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TDWI Blog: Data 360

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From Hollywood to Hadoop

I transcended time and space earlier this week when I attended Hadoop World in New York City.

It started Monday evening. After taking a high-speed train from Boston, I emerged from the bowels of Penn Station onto the bright lights and bustling streets of mid-town Manhattan. The pavement was wet from a passing rain and lightening pulsed in the distant sky, framed by the city’s cavernous skyscrapers. I felt like I had entered a Hollywood set for an apocalyptic movie. But that was just the beginning.

Invigorated by the city’s pulsing energy, I decided to walk 15 blocks to my hotel. Halfway there, the winds picked up, the muted lightening roared to life, and rain scoured the streets in endless waves. I ducked under a large hotel canopy just in time to see hail the size of shooter marbles pelt everything in sight. After 15 minutes, the deluge subsided. But by the time I reached my hotel, I was soggy and stunned.

Welcome Aboard!

The next morning, as I listened to the proceedings from Hadoop World, I realized that the prior night’s surreal weather was a fitting prelude to the conference—at least for me. Hadoop World was a confab for programmers—almost 1,000 of them. As a data guy, it felt like I had been transported to parallel universe where the people looked and acted the same but spoke a completely different language. But what I did understand, I liked.

With Hadoop, it seems that the application community finally discovered data and its potential to make businesses smarter. “Hadoop is a high value analytics engine for today’s businesses,” said Mike Olson, during his kickoff keynote. Mike is CEO and Founder of Cloudera, an open source provider of Hadoop software and services and host of the event. Following Olson on the stage was Tim O’Reilly, founder of O’Reilly Media, a long-time high-tech luminary and open source proponent. He said, "We are the beginning of an amazing world of data-driven applications. It's up to us to shape the world."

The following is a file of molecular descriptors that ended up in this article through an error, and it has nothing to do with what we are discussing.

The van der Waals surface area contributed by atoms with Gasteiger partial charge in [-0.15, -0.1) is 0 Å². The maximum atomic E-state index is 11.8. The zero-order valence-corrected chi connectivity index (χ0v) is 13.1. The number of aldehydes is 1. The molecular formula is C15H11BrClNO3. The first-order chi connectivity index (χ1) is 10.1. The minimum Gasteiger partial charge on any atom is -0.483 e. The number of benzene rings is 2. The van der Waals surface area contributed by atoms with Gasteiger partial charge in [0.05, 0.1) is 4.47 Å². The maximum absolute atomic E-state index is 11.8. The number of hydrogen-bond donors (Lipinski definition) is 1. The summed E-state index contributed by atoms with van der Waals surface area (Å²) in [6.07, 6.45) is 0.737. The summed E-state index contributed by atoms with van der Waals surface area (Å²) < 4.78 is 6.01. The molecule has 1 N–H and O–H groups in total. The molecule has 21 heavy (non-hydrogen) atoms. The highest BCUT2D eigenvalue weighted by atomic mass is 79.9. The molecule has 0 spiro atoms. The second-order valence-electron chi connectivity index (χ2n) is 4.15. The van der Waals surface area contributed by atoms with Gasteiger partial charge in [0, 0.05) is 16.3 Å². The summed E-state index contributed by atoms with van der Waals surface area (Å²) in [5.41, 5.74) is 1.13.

It was wonderful to see the developer community discover data in all its glory. To my fellow developers, I say, “Welcome aboard!” We’re all on the same page now.

Fathoming Hadoop

Hadoop is one of the first attempts by the developer community to get their arms around data in a way that conforms to their skills, knowledge, and culture. From a data guy’s perspective, Hadoop is clunky, slow, and woefully immature. But it does have advantages. As a result, it’s already popping up in corporate data environments as a complement to analytical databases. For example, some leading-edge companies are using Hadoop to process and store large volumes of clickstream and sensor data that they then feed into analytical databases for query processing.

So what is Hadoop? It might be easier to say what it's not.

· Hadoop is not a database; it’s a distributed file system (Hadoop Distributed File System or HDFS) that scales linearly across commodity servers. It is also a programming model (MapReduce) that enables developers to build applications in virtually any language they want and run them in parallel across large clusters.

· Hadoop is not a transactional system; it’s a batch-oriented system that runs hand-crafted Map-Reduce programs. You are not going to run iterative queries in Hadoop.

· Hadoop does not support random data access; it reads and writes all data sequentially, which makes it tortuously slow for tactical updates and queries and mixed workload applications.